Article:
What Should I Know About Root Canals? A Dental Departures Guide


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A root canal procedure (endodontic surgery) can save a tooth that would otherwise require extraction. 

Learn more about what this treatment entails and discover quality-checked root canal dentists around the world with Dental Departures. 

What Is Root Canal Treatment?

Root canal treatment, also called endodontic treatment, is a procedure performed on a tooth when the nerve inside has become infected, injured, or has died away.

Root canals are also performed on broken teeth in order to remove infection; often, the structure of the tooth is then reinforced using a dental crown or a bridge.

When Is a Root Canal Indicated?

When cavities or cracks form on a tooth, they allow bacteria to enter the tooth chamber, which is filled with nerves and blood vessels, known as pulp. The infection, or abscess, of the pulp can cause severe pain, swelling and sensitivity, though if the nerve has died in the tooth. If the abscess is very small, no pain may initially be observed.

Once that tissue becomes infected, the infected pulp must be removed in order to save the tooth.

A root canal procedure, including a post/core buildup and crown, can restore your tooth to proper structural strength, restore the cosmetic appearance, and prevent the need for extraction.

Root Canal: Diagram

The below image shows the structure of a tooth:


(Image: KDS444 WikiCommons)

How Is a Root Canal Procedure Carried Out?

Root canal treatment follows several steps, as outlined below. [Note: Treatment may require more than one visit to the dentist, depending on the complexity of work required, as well as any other procedures required to reinforce the structure of the tooth.]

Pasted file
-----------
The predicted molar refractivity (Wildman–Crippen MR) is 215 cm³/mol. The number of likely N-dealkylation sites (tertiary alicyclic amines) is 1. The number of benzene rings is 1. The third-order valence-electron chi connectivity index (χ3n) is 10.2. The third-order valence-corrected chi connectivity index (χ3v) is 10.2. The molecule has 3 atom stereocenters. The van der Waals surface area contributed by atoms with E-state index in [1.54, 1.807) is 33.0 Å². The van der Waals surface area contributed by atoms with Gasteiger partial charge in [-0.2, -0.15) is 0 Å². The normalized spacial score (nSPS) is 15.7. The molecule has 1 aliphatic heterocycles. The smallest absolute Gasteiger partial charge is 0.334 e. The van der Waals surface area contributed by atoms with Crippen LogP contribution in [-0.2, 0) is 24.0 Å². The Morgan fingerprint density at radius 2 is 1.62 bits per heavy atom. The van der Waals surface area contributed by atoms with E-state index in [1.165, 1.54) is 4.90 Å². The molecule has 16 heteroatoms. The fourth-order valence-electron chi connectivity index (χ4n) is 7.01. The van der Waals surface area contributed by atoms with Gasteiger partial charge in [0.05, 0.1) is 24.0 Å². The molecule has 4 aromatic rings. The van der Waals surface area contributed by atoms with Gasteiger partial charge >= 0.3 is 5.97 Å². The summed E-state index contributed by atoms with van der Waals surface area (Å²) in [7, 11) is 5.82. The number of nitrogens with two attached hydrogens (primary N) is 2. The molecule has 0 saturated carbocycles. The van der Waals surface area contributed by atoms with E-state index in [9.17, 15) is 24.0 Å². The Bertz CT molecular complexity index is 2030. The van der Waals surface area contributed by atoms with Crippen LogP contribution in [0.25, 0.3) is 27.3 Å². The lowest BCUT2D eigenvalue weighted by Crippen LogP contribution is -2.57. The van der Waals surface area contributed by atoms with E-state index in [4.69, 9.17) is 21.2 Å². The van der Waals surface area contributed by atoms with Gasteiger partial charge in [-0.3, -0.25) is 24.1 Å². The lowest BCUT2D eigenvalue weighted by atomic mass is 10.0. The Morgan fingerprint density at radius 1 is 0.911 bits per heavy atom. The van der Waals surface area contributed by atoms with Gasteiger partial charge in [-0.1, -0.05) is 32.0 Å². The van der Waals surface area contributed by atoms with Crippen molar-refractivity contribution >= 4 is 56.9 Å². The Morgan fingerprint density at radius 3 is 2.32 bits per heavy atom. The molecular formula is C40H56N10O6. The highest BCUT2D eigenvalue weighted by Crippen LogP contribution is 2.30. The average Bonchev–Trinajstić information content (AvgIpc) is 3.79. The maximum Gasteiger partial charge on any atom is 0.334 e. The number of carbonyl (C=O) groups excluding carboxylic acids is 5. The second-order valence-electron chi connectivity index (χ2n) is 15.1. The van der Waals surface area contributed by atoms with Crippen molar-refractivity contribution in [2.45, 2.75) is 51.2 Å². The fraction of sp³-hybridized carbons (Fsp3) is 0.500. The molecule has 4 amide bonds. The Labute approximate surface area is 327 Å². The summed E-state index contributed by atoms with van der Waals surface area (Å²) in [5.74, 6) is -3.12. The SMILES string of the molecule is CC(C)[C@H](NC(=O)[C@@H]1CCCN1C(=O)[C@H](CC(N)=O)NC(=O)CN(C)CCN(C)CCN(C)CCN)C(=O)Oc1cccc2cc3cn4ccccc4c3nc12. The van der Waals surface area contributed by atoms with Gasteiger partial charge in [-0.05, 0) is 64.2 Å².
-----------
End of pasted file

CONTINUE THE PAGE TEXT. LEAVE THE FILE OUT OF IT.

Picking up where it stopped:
• X-rays of the tooth and an initial examination by your dentist is performed
  • Upon confirmation, the surrounding gums are numbed with a local anesthetic before the procedure begins
  • A rubber dam is placed around the tooth to prevent bacteria from your mouth from entering the exposed chamber of the tooth
  • The dentist makes an opening in the tooth to expose the infected pulp
  • Using small, specialized dental instruments, the dentist carefully cleans out the infected pulp of the tooth
  • After the infected pulp is removed, the dentist sterilizes the now-empty canal and chamber of the tooth
  • The tooth is then filled and sealed with either a temporary or permanent filling

Is the Procedure Complete at This Point?

Technically, the root canal treatment is now finished, and any severe pain should be alleviated. 

After the infected pulp of the tooth is removed and the root canal system cleaned and opened, your tooth will now have the same structural integrity as a normal tooth.

In some cases, the tooth will require further work with a post/core buildup and a crown, as explained below. 

Tooth Restoration Following Root Canal Treatment

After the root canal treatment is performed, it may be necessary to build up the tooth in order to protect it and allow it to function normally.

  • For minor root canals, this can be achieved by simply replacing the removed pulp with a permanent filling.
  • For major root canals, and in most cases for molars, a crown is also necessary to build up the exterior of the tooth and provide it enough strength to chew normally without breaking.
  • If a significant amount of the inner chamber of the tooth was removed, a post will provide adequate internal support for the tooth.

Extensive root canal treatments, including restoration of the tooth, require three components:

  • Root canal treatment to remove the infected pulp from the tooth
  • Post/core buildup of the tooth for internal strength
  • A crown to provide external strength, allow normal chewing/eating capacity and provide proper cosmetic appearance, particularly for front teeth.

What If I Need a Retreatment on an Existing Root Canal?

Although more challenging than work on an original tooth, your endodontist can sometimes drill through an existing crown and perform the procedure. 

Root canal re-treatments can be done, but are not always advisable, as they have a higher failure rate than initial treatments. Your endodontist can advise you if retreatment is recommended for your case, or whether replacing the tooth is a better long-term option.

How Long Does a Root Canal Take?

This depends on whether you need to have the root canal treatment only, or the root canal treatment and crown restoration.